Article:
Effective January 1, 2013, Russian President Vladimir Putin recently signed a new law banning the adoption of Russian children by U.S. citizens. Seen by some civil rights groups as a retaliatory measure to President Obama’s Magnitsky Act – a bill that imposes travel restrictions on Russian human rights violators – the new law may adversely affect hundreds of Americans seeking to adopt Russian children. For example, Russia is the third most popular country, following China and Ethiopia, for U.S. citizens to adopt children. With over 1,000 Russian adoptions back in 2011, it is without a doubt that Putin’s new law will devastate many American families desperate to adopt a child.
In fact, the announcement of the new law has been a wrenching one for Jenny and Aaron Moyer, a U.S. family who was extremely close to finalizing the adoption of a Russian boy named Vitali with Down syndrome. Desperate to be reunited with the child, the Moyer’s are clinging to their faith that the Russian government will allow them to complete the adoption process. The good news is that Russian authorities have indicated that they may amend the new law to allow for U.S. families to adopt children with disabilities. Since Vitali also suffers from a disabling genetic condition, the Moyer’s may be subject to the amendment. However, many other American families may not be so lucky.
Notwithstanding the above, Putin asserts that the new law effectively reduces the ability for Americans to adopt Russian children under institutional care. Moreover, backers of the Russian law further claim that Americans are abusive of Russian adoptees, stating that since the 1990’s, approximately 19 children have died at the hands of their American adoptive parents. According to Russian officials, a prime example of the abuse of Russian adoptees comes from the story of the U.S. woman who sent her child back to Russia alone on a one-way international flight. Despite the woman’s claims that the child engaged in numerous violent outbursts, many Russians were outraged by the incident. As such, the majority of the Russian public supported Putin’s legislative efforts to end many U.S. adoptions.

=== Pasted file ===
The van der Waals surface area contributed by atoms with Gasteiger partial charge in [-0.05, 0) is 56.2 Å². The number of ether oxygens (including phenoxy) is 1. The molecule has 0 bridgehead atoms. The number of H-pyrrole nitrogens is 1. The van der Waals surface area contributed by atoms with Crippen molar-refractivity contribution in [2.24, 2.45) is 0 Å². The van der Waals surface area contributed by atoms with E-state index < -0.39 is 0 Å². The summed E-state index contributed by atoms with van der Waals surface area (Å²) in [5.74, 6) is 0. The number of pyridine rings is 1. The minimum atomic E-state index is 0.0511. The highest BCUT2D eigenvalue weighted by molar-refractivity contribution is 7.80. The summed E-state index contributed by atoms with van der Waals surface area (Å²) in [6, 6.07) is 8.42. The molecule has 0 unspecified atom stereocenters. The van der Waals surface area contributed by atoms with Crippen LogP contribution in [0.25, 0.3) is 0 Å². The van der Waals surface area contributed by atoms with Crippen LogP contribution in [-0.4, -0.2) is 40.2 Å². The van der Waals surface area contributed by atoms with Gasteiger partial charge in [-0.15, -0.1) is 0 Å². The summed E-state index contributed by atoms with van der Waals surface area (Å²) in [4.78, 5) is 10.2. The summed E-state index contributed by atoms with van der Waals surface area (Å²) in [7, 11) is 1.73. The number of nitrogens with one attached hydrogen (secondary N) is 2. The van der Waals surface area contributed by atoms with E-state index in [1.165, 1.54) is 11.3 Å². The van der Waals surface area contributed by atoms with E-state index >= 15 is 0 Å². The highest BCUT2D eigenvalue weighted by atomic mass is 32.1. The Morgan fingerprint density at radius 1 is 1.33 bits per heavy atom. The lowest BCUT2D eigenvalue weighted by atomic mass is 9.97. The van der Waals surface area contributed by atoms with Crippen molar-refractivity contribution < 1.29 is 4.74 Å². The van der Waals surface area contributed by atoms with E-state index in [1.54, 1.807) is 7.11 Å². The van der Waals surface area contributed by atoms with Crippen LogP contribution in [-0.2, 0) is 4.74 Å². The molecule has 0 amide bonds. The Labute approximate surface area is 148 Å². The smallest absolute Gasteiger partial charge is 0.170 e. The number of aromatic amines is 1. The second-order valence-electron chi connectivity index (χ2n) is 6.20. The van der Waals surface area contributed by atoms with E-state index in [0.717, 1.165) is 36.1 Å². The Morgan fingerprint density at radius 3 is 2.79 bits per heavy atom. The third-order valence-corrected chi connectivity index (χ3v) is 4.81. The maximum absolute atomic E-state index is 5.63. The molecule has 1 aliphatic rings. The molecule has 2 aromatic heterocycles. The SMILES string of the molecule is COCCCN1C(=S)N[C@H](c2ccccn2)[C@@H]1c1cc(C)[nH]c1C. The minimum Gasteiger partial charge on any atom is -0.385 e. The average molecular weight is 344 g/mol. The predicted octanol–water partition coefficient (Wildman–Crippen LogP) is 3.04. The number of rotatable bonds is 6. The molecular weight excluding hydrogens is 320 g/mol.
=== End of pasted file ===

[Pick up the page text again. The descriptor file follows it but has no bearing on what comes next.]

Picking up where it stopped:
In general, the law has many far reaching effects. Specifically, it:
- potentially stops U.S. adoptions currently underway;
- prevents children in need from finding a loving and supportive home;
- bans political activities by nongovernmental organizations that receive money from the U.S in the event that they affect Russian interests;
- imposes sanctions upon U.S. officials accused of committing human rights violations;
- invalidates a recent agreement between the U.S. and Russia in which they agreed to enact safeguards to protect all parties involved in international adoptions;
- envisions the creation of a list of Americans who will be banned from entering Russia and suspends the activities of any institutions or entities of which they are in control.
For more information about Russia’s new law or if you are considering the adoption of a child in Kansas, contact my office today to learn more about your rights and responsibilities.